India is gripped by war hysteria. Its jingoistic media, bereft of editorial responsibility, has come out all guns blazing against Pakistan. Its politicians, especially from the right-wing and nationalist parties, are baying for blood. They want their troops to “behead” 50 Pakistani soldiers and bring home their heads as “trophies” in revenge for the August 6 killing of five Indian soldiers in a cross-Line of Control (LoC) ambush that the defence minister, AK Antony, blamed on “specialist forces of Pakistan Army”.
On the streets, the youth wing of the ruling Congress Party has caused tempers to flare. Its activists organised vociferous protests in major urban centres where Pakistan’s national flag was burnt. In the capital New Delhi, they tried, though unsuccessfully, to mob the Pakistan High Commission. And in Amritsar, they briefly stopped the Lahore-bound Dosti bus and harassed its Pakistani passengers with their menacing slogans.
In the Indian parliament, Antony played to the gallery. He retracted his earlier pragmatic statement and joined the chorus of the hawkish opposition MPs by lobbing veiled threats at Pakistan. Unsatisfied by Antony’s about-face, some opposition MPs urged the Congress-led government to call off a planned meeting between Prime Ministers Manmohan Singh and Nawaz Sharif on the fringes of the UN General Assembly next month. Others called for scrapping the crucial secretary-level talks for which Islamabad has already proposed dates. Sadly enough, over three dozen top former civil and military bureaucrats also advised Singh “not to rush into dialogue with Pakistan”.
This knee-jerk reaction from India is regrettable. This shows our hyphenated relationship has been caught up in a time-warp since the 1947 Partition. Nothing has changed, at least in India. Rounds and rounds of dialogue haven’t even narrowed down the trust deficit. Detente between the two rivals is as fragile and vulnerable as ever. And one unpleasant incident can undo the gains of years of diplomacy.
India’s overreaction also shows a lack of pragmatism on the part of its politicians. The Bharatiya Janata Party and its like-minded groups used the incident for political point-scoring ahead of next year’s general elections. They are least bothered about the possible dangerous implications of their political short-sightedness.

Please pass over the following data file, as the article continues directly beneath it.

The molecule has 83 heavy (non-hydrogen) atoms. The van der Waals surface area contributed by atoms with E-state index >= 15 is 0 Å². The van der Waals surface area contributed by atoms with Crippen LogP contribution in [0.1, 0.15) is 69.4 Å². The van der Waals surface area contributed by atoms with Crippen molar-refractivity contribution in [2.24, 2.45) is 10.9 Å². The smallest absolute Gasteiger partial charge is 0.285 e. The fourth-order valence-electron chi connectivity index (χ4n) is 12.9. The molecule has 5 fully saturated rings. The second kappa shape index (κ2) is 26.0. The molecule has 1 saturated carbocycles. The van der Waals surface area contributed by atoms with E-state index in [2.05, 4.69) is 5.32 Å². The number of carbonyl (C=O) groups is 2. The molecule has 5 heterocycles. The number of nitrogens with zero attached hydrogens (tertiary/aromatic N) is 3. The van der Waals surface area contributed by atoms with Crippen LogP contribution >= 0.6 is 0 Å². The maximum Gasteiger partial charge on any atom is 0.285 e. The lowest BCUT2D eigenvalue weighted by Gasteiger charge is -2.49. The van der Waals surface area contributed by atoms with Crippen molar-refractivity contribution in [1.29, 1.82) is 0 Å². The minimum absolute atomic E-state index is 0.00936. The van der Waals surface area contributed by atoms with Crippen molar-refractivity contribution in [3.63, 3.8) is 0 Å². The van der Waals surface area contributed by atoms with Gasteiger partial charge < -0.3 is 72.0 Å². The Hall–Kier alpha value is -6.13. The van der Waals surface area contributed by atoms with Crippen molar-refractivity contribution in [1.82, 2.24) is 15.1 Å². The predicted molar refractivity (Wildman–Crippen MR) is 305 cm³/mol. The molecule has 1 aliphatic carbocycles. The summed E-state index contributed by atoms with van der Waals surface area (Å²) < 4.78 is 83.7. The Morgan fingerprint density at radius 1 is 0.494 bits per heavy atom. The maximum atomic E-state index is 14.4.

On the contrary, Pakistan’s response to the Indian belligerence was mature and responsible. Premier Sharif expressed “sadness” over the LoC incident and loss of “precious human lives”. Such an expression of empathy was unprecedented. This shows the statesman-like approach of Sharif, who has come of age. Similarly, the Pakistani media, too, reacted comparatively responsibly and sought to defuse the tension instead of stoking it further like their counterparts in India.
Coming to the August 6 LoC “ambush”. Realistically speaking, the Pakistani military is already stretched too thin. It cannot afford to open another front at a time when it’s fighting two resilient homegrown insurgencies. Also, this is not 1998 nor is General Kayani overambitious like his predecessor.
No doubt, India is a big country. But this doesn’t mean it can coerce Pakistan into some kind of submission. In international diplomacy, sovereign states maintain relations on parity basis. If New Delhi seriously wants to pursue good ties with Islamabad, it has to stop its obsession with the Pakistani military and the ISI, it has to rein in extremists on its side of the border and the Indian media and politicians have to act responsibly. War-mongering will only serve the purpose of hate-mongers on this side of the border and vitiate the atmosphere, which is in neither side’s interest.
Published in The Express Tribune, August 13th, 2013.
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